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Friday, 28 June, 2002, 16:47 GMT 17:47 UK
John McEnroe: Big mouth strikes back
For sheer elegance, lawn tennis has few peers. Conjuring up images of endless summer afternoons, cream teas and genteel athleticism, the sport reached its apotheosis in the youthful suburban passions of the poet, Sir John Betjeman.
"Love-thirty, love-forty, oh! weakness of joy,
But then along came John Patrick McEnroe Jr., of Queens, New York, to shatter the illusion and make Miss J Hunter Dunn turn in her grave.
Few of us probably remember the year, let alone the match, which propelled Superbrat to eternal sporting infamy.
Actually it was the first round of Wimbledon in 1981: McEnroe's opponent, Tom Gullikson.
When Gullikson went ahead 4-3 in the opening set, McEnroe, already established as the sport's foremost troublemaker, exploded.
Warned by umpire Edward James - whom he now calls "a pleasant enough middle-aged man" - after smashing his racquet, McEnroe responded and a new catchphrase was born.
"Man, you can not be serious!"
A disputed Gullikson serve in the third set saw McEnroe demand to see the tournament referee, Fred Hoyles, before tossing in another bon mot:
"You guys are the absolute pits of the world, do you know that?"
Later in the same tournament - which McEnroe went on to win - he called another umpire "an incompetent fool," bringing a $10,000 fine, later rescinded.
In his newly-published memoirs, entitled Serious, a contrite McEnroe says that he "felt terrible" about his behaviour.
And some years ago, he told his biographer, Richard Evans, "When I walk out there on court, I become a maniac. Something comes over me, man."
Though other players before him - most notably Jimmy Connors and Ilie Nastase - ranted, raved and berated umpires, McEnroe took outrageous behaviour, and sheer playing genius, to a whole new level.
Born in 1959, the son of a self-made New York lawyer, John McEnroe burst upon the tennis scene in 1977, after being coached by the legendary Harry Hopman at Long Island's Port Washington Academy.
The 18-year-old amateur won the first of his 17 major titles in the mixed doubles at the French Open.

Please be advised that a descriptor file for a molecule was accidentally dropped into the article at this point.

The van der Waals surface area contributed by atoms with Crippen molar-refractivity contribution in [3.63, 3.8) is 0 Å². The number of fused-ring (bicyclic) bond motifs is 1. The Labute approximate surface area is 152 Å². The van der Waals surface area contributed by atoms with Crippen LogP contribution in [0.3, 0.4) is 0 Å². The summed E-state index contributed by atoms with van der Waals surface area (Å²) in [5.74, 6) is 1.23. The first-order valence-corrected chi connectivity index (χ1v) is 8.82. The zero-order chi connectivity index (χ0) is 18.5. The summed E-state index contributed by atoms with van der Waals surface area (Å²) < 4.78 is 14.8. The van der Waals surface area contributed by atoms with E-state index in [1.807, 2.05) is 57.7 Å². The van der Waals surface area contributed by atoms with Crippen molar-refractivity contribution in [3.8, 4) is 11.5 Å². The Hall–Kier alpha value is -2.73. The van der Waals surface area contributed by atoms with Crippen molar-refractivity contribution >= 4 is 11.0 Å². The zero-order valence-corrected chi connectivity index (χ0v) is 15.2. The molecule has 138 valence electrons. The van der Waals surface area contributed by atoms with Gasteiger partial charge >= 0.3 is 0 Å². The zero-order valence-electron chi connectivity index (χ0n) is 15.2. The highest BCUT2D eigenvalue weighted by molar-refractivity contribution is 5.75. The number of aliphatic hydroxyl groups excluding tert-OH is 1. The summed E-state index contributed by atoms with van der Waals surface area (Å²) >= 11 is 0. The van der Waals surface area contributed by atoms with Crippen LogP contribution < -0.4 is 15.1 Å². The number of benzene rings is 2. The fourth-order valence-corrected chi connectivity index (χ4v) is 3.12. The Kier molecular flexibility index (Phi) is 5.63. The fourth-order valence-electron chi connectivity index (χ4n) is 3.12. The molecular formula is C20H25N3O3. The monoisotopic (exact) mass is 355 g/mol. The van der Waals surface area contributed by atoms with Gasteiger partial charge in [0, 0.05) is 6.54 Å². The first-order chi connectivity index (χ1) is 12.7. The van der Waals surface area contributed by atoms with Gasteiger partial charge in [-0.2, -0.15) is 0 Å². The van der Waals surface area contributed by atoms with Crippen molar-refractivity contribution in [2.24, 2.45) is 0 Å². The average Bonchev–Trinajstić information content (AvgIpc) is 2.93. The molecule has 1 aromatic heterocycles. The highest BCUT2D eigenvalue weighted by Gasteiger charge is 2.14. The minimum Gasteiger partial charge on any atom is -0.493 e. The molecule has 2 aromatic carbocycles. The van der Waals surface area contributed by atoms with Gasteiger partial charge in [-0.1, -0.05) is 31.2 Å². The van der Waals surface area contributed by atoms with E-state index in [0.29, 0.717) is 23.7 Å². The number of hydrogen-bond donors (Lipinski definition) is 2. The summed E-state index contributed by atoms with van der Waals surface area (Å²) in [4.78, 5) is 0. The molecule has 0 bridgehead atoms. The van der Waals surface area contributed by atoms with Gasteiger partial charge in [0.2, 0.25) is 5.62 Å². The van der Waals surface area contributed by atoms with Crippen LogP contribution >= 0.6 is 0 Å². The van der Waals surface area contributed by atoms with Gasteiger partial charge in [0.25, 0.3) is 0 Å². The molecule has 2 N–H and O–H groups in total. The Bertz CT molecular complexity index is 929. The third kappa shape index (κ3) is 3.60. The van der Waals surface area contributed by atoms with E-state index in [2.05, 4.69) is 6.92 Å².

Qualifying for Wimbledon, he reached the semi-finals before being knocked-out by Jimmy Connors. In doing so, he laid down the marker for a spectacular career.
A left-hander, McEnroe at the height of his powers combined a vast, windmill-like, serve, with breathtaking delicacy.
Naturally aggressive, he also had the patience and artistry to master the baseline game and shot-making skills every bit as outrageous as his temper.
Together with Peter Fleming, he dominated men's doubles, too, winning nine Grand Slam tournaments.
1980 brought the match for which he will probably always be remembered. A thrilling five-set Wimbledon final with Bjorn Borg saw McEnroe rescue the fourth set after facing five championship points.
The final set, which went to the Swede, 18 games to 16, was pure theatre, the Nordic ice man prevailing against the young, ill-mannered, upstart with a voice like a New York cabbie.
The following year, it was McEnroe who came out on top, ending Borg's 41-match Wimbledon-winning run.
Victories there followed in 1983 and 1984. The latter, a 6-1, 6-2, 6-2 demolition of Connors, with only two unforced errors, was probably McEnroe's greatest moment.
His final hurrah at Wimbledon came in 1992 when he and Michael Stich won the men's doubles. "It was a great atmosphere," McEnroe said later, "a great way to go out."
John McEnroe's private life has mirrored his professional one. A six-year marriage to the actress Tatum O'Neal, with whom he had three children, ended acrimoniously in 1992.
She has recently accused McEnroe of having used steroids to improve his performance. Though obviously upset, he has stopped short of denying the allegations.
Now married to the rock singer Patty Smyth, with whom he has had two daughters, McEnroe is very much a family man. "To me," he says, "the ultimate is sitting around a dinner table and it's just all of us there."
Having given up his ambition to be a rock star, McEnroe panders to his other great love, modern art, by owning a gallery in Manhattan.
He commentates on tennis tournaments around the world and his television quiz show, The Chair, is about to come to the UK.
And he is still to be seen on court, in the Champions Senior Tennis Tournament, playing exhibition matches against Borg, Connors and Henri LeConte.
But McEnroe is still prone to his old antics, still comes out with the occasional obscene outburst and continues to rail against the sport's "phonies and elitists".
Though he has many celebrity friends, including Sir Mick Jagger and Eric Clapton, it was Jack Nicholson who paid McEnroe his favourite compliment.
"Johnny Mac, don't ever change."
The truth is that, like it or not, he hasn't.
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